Meanwhile, deep in the treatment cycle, cancer had become my full-time job. The me I once knew was sinking deeper into the quicksand of doctor’s appointments, IV infusions, drug schedules, daily blasts of radiation and side-effects management. Certain “friends” had started to disappear, one had taken me on as a pet charity project, and I felt like a burden to those around me. I just wished I could go back to the way it was before. Of course, I refused to let cancer have anything to do with my identity.
With early-stage breast cancer, treatment has an end date, after which your mission is to pick up the pieces and somehow move forward. True to form, once I was done, I endeavored to slam the door on the past and put my life back together.
Then, in 2005, 11 years after the first diagnosis, my oncologist found a new lump in my other breast. Surgery and complications ensued. By the time I began the prescribed weeks of daily radiation, I was so diminished that, despite my willpower, I would collapse on my couch and lie there for hours after driving myself home from the appointments. In that forced, immobile solitude, I began to learn to surrender and accept what had happened to me.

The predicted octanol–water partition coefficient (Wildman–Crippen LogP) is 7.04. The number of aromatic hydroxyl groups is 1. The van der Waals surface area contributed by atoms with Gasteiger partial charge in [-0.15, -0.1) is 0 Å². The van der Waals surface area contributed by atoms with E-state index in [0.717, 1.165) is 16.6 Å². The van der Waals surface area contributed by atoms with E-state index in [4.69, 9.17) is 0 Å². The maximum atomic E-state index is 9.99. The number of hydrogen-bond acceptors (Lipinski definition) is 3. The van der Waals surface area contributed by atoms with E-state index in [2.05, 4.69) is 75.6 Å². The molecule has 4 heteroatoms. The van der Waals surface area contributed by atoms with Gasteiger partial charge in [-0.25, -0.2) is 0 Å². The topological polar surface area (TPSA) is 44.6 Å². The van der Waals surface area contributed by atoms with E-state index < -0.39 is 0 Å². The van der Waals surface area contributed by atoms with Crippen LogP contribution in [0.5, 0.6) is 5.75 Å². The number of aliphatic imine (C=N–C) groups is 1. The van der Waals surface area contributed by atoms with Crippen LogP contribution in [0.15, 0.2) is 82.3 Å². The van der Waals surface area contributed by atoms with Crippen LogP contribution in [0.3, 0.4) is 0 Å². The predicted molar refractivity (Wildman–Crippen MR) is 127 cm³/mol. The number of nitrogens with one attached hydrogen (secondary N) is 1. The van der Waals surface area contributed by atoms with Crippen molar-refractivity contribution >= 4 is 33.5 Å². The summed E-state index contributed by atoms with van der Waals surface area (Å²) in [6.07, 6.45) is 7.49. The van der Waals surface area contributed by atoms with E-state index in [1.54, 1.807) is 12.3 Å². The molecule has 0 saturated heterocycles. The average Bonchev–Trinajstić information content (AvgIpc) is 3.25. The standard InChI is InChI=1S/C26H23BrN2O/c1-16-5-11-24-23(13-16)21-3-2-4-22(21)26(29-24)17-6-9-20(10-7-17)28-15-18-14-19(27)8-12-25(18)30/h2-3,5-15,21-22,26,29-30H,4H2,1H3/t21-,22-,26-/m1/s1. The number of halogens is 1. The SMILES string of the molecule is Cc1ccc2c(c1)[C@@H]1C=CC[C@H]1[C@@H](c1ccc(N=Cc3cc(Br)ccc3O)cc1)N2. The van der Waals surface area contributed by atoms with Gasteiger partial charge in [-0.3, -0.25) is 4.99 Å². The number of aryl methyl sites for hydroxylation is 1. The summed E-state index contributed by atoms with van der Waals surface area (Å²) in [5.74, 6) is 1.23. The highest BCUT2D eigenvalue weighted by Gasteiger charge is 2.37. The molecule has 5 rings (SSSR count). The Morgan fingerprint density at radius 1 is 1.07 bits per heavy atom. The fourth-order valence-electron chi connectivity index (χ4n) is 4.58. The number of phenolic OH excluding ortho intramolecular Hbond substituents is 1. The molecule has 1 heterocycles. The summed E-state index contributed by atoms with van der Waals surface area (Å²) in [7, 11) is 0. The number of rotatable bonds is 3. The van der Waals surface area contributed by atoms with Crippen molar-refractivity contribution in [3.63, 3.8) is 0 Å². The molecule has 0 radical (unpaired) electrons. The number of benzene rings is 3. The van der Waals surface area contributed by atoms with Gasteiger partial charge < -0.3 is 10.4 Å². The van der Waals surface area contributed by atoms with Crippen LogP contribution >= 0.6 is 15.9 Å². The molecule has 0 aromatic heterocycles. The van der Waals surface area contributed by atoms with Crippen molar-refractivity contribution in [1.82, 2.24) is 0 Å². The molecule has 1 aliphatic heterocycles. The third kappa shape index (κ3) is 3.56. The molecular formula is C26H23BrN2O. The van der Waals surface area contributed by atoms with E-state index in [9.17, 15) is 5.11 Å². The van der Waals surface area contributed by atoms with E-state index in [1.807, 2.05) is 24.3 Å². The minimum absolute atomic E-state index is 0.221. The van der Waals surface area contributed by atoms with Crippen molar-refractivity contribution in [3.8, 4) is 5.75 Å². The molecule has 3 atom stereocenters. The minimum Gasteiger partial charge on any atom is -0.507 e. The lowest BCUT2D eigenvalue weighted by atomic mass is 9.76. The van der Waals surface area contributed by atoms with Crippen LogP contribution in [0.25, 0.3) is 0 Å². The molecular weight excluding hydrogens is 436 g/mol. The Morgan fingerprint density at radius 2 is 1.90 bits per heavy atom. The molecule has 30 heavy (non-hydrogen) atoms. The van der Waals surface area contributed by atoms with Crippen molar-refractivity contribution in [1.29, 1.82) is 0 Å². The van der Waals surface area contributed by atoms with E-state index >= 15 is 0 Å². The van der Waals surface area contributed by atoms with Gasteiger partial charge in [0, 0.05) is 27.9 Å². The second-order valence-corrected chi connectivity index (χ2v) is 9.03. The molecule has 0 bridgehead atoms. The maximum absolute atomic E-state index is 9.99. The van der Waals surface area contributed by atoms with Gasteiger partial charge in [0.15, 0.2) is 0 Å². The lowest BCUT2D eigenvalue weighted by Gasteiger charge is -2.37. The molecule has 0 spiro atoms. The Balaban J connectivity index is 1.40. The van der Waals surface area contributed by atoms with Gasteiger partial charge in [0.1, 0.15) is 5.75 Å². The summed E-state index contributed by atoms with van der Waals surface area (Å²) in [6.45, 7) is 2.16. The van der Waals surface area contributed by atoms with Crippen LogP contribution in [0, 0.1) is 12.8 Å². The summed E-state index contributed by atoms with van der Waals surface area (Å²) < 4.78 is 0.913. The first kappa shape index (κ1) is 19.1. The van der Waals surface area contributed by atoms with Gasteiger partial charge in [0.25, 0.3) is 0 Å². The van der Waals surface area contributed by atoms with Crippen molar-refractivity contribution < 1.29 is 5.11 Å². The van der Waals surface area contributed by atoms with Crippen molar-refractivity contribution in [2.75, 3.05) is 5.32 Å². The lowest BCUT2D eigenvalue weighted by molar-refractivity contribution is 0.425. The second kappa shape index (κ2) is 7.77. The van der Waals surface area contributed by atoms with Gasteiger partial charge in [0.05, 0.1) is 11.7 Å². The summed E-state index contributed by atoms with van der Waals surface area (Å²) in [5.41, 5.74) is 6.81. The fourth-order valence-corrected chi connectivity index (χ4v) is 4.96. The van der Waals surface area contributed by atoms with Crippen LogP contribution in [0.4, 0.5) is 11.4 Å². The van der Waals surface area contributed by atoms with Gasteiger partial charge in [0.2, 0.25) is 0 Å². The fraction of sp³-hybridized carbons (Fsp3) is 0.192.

ut it wasn’t until late 2009, three cycles into chemotherapy for my third cancer, that I fully grasped the relationship between my diagnoses and my identity. It was the day I found myself, for the first time in my life, feeling with certainty that I wanted to give up, that I could not go on.
I was slouched on the floor, resting my leaden head on the coffee table, when the capoeira instructor’s dismissive remarks came back to me, igniting a fuse of despair and fury. If cancer had happened to me three separate times, how could it not be a part of my identity? Why should I cower in the denial of my experience because it inconveniences others?
I sat up straight, despite the fatigue. And I vowed that if cancer had struck me three separate times, I would do no less than honor it and make meaning with it. I was going to use it for good.
The fierceness of that oath propelled me forward, and I went on to become a patient advocate, channeling my love of learning and passion for understanding, connecting and collaborating across cultures and silos. Whether one-on-one, on Twitter, or giving presentations at conferences, I introduce people to relevant resources, organizations and evidence-based information; teach newly diagnosed patients to self-advocate and think critically; collect and share stories so people know they are not alone; continue to educate myself; and more. I’m in daily contact with a global network of cancer and health care stakeholders and continue to witness the impact an informed advocate can have, not only on individuals in her community, but on clinicians, researchers, industry and regulatory executives, health care designers and beyond.
In the years since I made that vow, I have managed to make a tense kind of peace with what happened to me. By finally claiming cancer as a part of my identity, I have found my place in the world.